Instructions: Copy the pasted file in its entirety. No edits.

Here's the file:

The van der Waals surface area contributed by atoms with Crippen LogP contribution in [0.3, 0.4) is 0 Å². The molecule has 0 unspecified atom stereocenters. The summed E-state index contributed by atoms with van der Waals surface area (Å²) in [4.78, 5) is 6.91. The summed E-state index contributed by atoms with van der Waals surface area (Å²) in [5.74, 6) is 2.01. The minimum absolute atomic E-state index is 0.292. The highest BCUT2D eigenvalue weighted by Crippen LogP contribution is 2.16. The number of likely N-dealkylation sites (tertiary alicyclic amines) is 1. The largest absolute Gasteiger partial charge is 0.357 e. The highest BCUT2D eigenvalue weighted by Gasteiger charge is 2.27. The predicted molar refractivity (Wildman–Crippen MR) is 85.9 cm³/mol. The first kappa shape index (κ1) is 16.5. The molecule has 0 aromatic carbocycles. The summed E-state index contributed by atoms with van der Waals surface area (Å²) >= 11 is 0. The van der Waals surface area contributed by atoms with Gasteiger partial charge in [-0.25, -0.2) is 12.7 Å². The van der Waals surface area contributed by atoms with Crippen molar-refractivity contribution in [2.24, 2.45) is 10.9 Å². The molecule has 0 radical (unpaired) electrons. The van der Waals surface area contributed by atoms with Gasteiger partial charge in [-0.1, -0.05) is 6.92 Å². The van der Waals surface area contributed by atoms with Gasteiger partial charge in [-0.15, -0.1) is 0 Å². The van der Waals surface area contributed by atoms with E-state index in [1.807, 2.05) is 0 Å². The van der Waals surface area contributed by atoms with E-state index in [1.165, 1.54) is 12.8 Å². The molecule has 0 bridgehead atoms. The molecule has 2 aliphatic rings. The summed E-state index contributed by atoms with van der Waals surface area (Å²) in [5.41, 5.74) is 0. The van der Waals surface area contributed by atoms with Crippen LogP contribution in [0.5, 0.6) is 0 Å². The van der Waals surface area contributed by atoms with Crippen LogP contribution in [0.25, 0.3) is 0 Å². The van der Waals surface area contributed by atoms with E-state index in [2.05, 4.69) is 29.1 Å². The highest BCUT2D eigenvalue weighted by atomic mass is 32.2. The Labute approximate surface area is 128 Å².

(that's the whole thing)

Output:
The van der Waals surface area contributed by atoms with Crippen LogP contribution in [0.3, 0.4) is 0 Å². The molecule has 0 unspecified atom stereocenters. The summed E-state index contributed by atoms with van der Waals surface area (Å²) in [4.78, 5) is 6.91. The summed E-state index contributed by atoms with van der Waals surface area (Å²) in [5.74, 6) is 2.01. The minimum absolute atomic E-state index is 0.292. The highest BCUT2D eigenvalue weighted by Crippen LogP contribution is 2.16. The number of likely N-dealkylation sites (tertiary alicyclic amines) is 1. The largest absolute Gasteiger partial charge is 0.357 e. The highest BCUT2D eigenvalue weighted by Gasteiger charge is 2.27. The predicted molar refractivity (Wildman–Crippen MR) is 85.9 cm³/mol. The first kappa shape index (κ1) is 16.5. The molecule has 0 aromatic carbocycles. The summed E-state index contributed by atoms with van der Waals surface area (Å²) >= 11 is 0. The van der Waals surface area contributed by atoms with Gasteiger partial charge in [-0.25, -0.2) is 12.7 Å². The van der Waals surface area contributed by atoms with Crippen molar-refractivity contribution in [2.24, 2.45) is 10.9 Å². The molecule has 0 radical (unpaired) electrons. The van der Waals surface area contributed by atoms with Gasteiger partial charge in [-0.1, -0.05) is 6.92 Å². The van der Waals surface area contributed by atoms with Gasteiger partial charge in [-0.15, -0.1) is 0 Å². The van der Waals surface area contributed by atoms with E-state index in [1.807, 2.05) is 0 Å². The van der Waals surface area contributed by atoms with E-state index in [1.165, 1.54) is 12.8 Å². The molecule has 0 bridgehead atoms. The molecule has 2 aliphatic rings. The summed E-state index contributed by atoms with van der Waals surface area (Å²) in [5.41, 5.74) is 0. The van der Waals surface area contributed by atoms with Crippen LogP contribution in [0.5, 0.6) is 0 Å². The van der Waals surface area contributed by atoms with Crippen LogP contribution in [0.25, 0.3) is 0 Å². The van der Waals surface area contributed by atoms with E-state index in [2.05, 4.69) is 29.1 Å². The highest BCUT2D eigenvalue weighted by atomic mass is 32.2. The Labute approximate surface area is 128 Å².